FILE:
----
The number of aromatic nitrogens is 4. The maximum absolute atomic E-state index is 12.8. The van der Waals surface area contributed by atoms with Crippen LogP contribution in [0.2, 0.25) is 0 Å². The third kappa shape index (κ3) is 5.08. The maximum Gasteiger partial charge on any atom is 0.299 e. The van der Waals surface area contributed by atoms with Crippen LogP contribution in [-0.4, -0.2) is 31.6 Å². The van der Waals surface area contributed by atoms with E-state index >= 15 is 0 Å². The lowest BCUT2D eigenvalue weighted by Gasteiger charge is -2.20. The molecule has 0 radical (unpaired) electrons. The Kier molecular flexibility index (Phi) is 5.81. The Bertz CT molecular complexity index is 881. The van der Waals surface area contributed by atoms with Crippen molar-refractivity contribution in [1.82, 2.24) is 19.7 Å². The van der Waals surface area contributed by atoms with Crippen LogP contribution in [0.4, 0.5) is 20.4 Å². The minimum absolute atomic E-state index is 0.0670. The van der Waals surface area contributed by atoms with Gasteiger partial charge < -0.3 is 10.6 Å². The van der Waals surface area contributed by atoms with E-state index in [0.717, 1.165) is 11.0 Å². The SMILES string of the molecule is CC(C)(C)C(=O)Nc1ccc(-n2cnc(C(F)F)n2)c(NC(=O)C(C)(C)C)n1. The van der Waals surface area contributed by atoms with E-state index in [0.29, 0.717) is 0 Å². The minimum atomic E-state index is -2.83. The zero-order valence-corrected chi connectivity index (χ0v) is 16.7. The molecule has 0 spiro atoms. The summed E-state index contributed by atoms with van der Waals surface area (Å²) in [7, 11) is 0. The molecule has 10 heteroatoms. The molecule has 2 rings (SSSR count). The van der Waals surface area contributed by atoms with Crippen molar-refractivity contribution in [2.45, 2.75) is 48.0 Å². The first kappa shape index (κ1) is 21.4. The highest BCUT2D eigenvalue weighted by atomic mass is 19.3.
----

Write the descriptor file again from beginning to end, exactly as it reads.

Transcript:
The number of aromatic nitrogens is 4. The maximum absolute atomic E-state index is 12.8. The van der Waals surface area contributed by atoms with Crippen LogP contribution in [0.2, 0.25) is 0 Å². The third kappa shape index (κ3) is 5.08. The maximum Gasteiger partial charge on any atom is 0.299 e. The van der Waals surface area contributed by atoms with Crippen LogP contribution in [-0.4, -0.2) is 31.6 Å². The van der Waals surface area contributed by atoms with E-state index >= 15 is 0 Å². The lowest BCUT2D eigenvalue weighted by Gasteiger charge is -2.20. The molecule has 0 radical (unpaired) electrons. The Kier molecular flexibility index (Phi) is 5.81. The Bertz CT molecular complexity index is 881. The van der Waals surface area contributed by atoms with Crippen molar-refractivity contribution in [1.82, 2.24) is 19.7 Å². The van der Waals surface area contributed by atoms with Crippen LogP contribution in [0.4, 0.5) is 20.4 Å². The minimum absolute atomic E-state index is 0.0670. The van der Waals surface area contributed by atoms with Gasteiger partial charge < -0.3 is 10.6 Å². The van der Waals surface area contributed by atoms with E-state index in [0.717, 1.165) is 11.0 Å². The SMILES string of the molecule is CC(C)(C)C(=O)Nc1ccc(-n2cnc(C(F)F)n2)c(NC(=O)C(C)(C)C)n1. The van der Waals surface area contributed by atoms with E-state index in [0.29, 0.717) is 0 Å². The minimum atomic E-state index is -2.83. The zero-order valence-corrected chi connectivity index (χ0v) is 16.7. The molecule has 0 spiro atoms. The summed E-state index contributed by atoms with van der Waals surface area (Å²) in [7, 11) is 0. The molecule has 10 heteroatoms. The molecule has 2 rings (SSSR count). The van der Waals surface area contributed by atoms with Crippen molar-refractivity contribution in [2.45, 2.75) is 48.0 Å². The first kappa shape index (κ1) is 21.4. The highest BCUT2D eigenvalue weighted by atomic mass is 19.3.